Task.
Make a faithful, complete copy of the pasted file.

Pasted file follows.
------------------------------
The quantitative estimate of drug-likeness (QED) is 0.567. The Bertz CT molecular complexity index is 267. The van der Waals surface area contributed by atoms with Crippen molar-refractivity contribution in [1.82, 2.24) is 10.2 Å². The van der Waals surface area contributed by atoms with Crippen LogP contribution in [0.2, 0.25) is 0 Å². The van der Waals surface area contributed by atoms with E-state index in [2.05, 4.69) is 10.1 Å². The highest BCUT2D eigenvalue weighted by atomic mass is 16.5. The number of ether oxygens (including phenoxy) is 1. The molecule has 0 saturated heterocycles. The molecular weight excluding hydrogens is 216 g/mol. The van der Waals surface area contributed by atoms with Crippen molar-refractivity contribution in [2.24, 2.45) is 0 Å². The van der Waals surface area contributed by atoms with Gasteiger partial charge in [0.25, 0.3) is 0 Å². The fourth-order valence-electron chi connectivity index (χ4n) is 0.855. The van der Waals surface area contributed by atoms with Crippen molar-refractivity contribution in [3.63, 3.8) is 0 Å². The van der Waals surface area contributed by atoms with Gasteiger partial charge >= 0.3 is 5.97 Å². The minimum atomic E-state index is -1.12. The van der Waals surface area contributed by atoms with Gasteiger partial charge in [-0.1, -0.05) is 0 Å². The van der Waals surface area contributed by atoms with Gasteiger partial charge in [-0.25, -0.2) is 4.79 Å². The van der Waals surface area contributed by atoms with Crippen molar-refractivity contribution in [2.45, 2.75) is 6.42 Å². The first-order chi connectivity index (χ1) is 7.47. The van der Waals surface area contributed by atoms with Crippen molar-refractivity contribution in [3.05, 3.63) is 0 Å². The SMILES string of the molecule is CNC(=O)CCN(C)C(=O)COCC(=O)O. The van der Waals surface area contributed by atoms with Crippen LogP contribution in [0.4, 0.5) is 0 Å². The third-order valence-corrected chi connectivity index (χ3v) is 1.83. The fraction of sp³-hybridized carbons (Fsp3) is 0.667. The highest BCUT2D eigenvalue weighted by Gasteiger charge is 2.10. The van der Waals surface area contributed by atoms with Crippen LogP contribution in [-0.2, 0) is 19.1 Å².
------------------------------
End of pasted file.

The quantitative estimate of drug-likeness (QED) is 0.567. The Bertz CT molecular complexity index is 267. The van der Waals surface area contributed by atoms with Crippen molar-refractivity contribution in [1.82, 2.24) is 10.2 Å². The van der Waals surface area contributed by atoms with Crippen LogP contribution in [0.2, 0.25) is 0 Å². The van der Waals surface area contributed by atoms with E-state index in [2.05, 4.69) is 10.1 Å². The highest BCUT2D eigenvalue weighted by atomic mass is 16.5. The number of ether oxygens (including phenoxy) is 1. The molecule has 0 saturated heterocycles. The molecular weight excluding hydrogens is 216 g/mol. The van der Waals surface area contributed by atoms with Crippen molar-refractivity contribution in [2.24, 2.45) is 0 Å². The van der Waals surface area contributed by atoms with Gasteiger partial charge in [0.25, 0.3) is 0 Å². The fourth-order valence-electron chi connectivity index (χ4n) is 0.855. The van der Waals surface area contributed by atoms with Crippen molar-refractivity contribution in [3.63, 3.8) is 0 Å². The van der Waals surface area contributed by atoms with Gasteiger partial charge >= 0.3 is 5.97 Å². The minimum atomic E-state index is -1.12. The van der Waals surface area contributed by atoms with Gasteiger partial charge in [-0.1, -0.05) is 0 Å². The van der Waals surface area contributed by atoms with Gasteiger partial charge in [-0.25, -0.2) is 4.79 Å². The van der Waals surface area contributed by atoms with Crippen molar-refractivity contribution in [2.45, 2.75) is 6.42 Å². The first-order chi connectivity index (χ1) is 7.47. The van der Waals surface area contributed by atoms with Crippen molar-refractivity contribution in [3.05, 3.63) is 0 Å². The SMILES string of the molecule is CNC(=O)CCN(C)C(=O)COCC(=O)O. The van der Waals surface area contributed by atoms with Crippen LogP contribution in [0.4, 0.5) is 0 Å². The third-order valence-corrected chi connectivity index (χ3v) is 1.83. The fraction of sp³-hybridized carbons (Fsp3) is 0.667. The highest BCUT2D eigenvalue weighted by Gasteiger charge is 2.10. The van der Waals surface area contributed by atoms with Crippen LogP contribution in [-0.2, 0) is 19.1 Å².